An eating disorder is when you develop an unhealthy relationship with food, which can dominate your life and affect your physical and mental health. This could relate to eating too much or too little, becoming obsessed with your weight or body shape, or over-exercising. Eating disorders can be serious and life-threatening conditions – and it can be hard to recover on your own. Treatment and professional support are vital. For some people, their behaviour around food can be used to cope with painful emotions or to take control of their lives.
How do you know if you have an eating disorder?
Eating disorders can affect men and women of any age. The symptoms can vary depending on the type of eating disorder you have and for each individual.
Common signs of eating disorders include:
being preoccupied with your weight or body shape
eating very little food or skipping meals
making yourself sick
exercising too much
You may avoid socialising if food is involved or have particular food rituals – such as cutting food into very small pieces or eating very slowly.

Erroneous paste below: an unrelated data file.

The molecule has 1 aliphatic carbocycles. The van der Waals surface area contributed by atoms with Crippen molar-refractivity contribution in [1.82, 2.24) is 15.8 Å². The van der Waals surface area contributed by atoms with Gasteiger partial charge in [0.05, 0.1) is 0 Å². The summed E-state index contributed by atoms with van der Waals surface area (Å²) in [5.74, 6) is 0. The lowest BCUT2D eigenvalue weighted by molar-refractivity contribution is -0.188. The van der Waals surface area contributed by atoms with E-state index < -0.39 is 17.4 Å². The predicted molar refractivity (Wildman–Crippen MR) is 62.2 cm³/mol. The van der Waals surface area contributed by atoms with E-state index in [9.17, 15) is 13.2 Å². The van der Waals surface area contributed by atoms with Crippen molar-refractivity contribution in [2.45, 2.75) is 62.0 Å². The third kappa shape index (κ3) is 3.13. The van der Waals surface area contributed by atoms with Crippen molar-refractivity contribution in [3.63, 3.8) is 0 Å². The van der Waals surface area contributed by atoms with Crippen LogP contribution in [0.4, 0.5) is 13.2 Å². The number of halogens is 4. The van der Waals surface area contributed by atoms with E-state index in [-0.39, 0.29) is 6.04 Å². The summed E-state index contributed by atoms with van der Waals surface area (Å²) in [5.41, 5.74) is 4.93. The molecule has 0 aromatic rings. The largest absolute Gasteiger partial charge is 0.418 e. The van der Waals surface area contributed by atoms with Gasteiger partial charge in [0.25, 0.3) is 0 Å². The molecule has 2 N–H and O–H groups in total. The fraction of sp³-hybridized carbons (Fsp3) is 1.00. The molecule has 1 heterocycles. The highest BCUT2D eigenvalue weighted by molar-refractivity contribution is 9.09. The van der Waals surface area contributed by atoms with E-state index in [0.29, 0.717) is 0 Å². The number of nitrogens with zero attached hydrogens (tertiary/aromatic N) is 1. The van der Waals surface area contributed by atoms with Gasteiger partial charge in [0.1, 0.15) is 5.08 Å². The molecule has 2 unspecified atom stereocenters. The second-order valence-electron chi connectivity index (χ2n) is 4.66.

Physical warning signs include:
noticeable changes in weight
digestive problems such as stomach cramps
dry skin, hair and brittle nails
for women and girls – periods become irregular or stop
What is anorexia nervosa?
You become anxious about trying to keep your weight as low as possible by not eating enough or by doing too much exercise. While you may be too thin, in the mirror you see yourself as a healthy weight or even fat.
What is bulimia?
You binge eat food and then make yourself sick, use laxatives or do exercise to stop yourself gaining weight. You become obsessive about your self-image.
What is binge eating disorder?
You lose control of your eating and eat large quantities of food. This can leave you feeling uncomfortably full and very distressed and ashamed afterwards. You may plan your binges in advance, or they may be spontaneous.
Help with Eating Disorders:
The British Assoc. for Counselling & Psychotherapy have a useful summary.
Beat Eating Disorders have a helpline, chatrooms, and can support not only the sufferer, but also those caring for them.
Anorexia & bulimia care also have a helpline and offer support and advice.
Overeaters anonymous provides insight into our problems of eating compulsively, strength to deal with it, and a very real hope that there is a solution.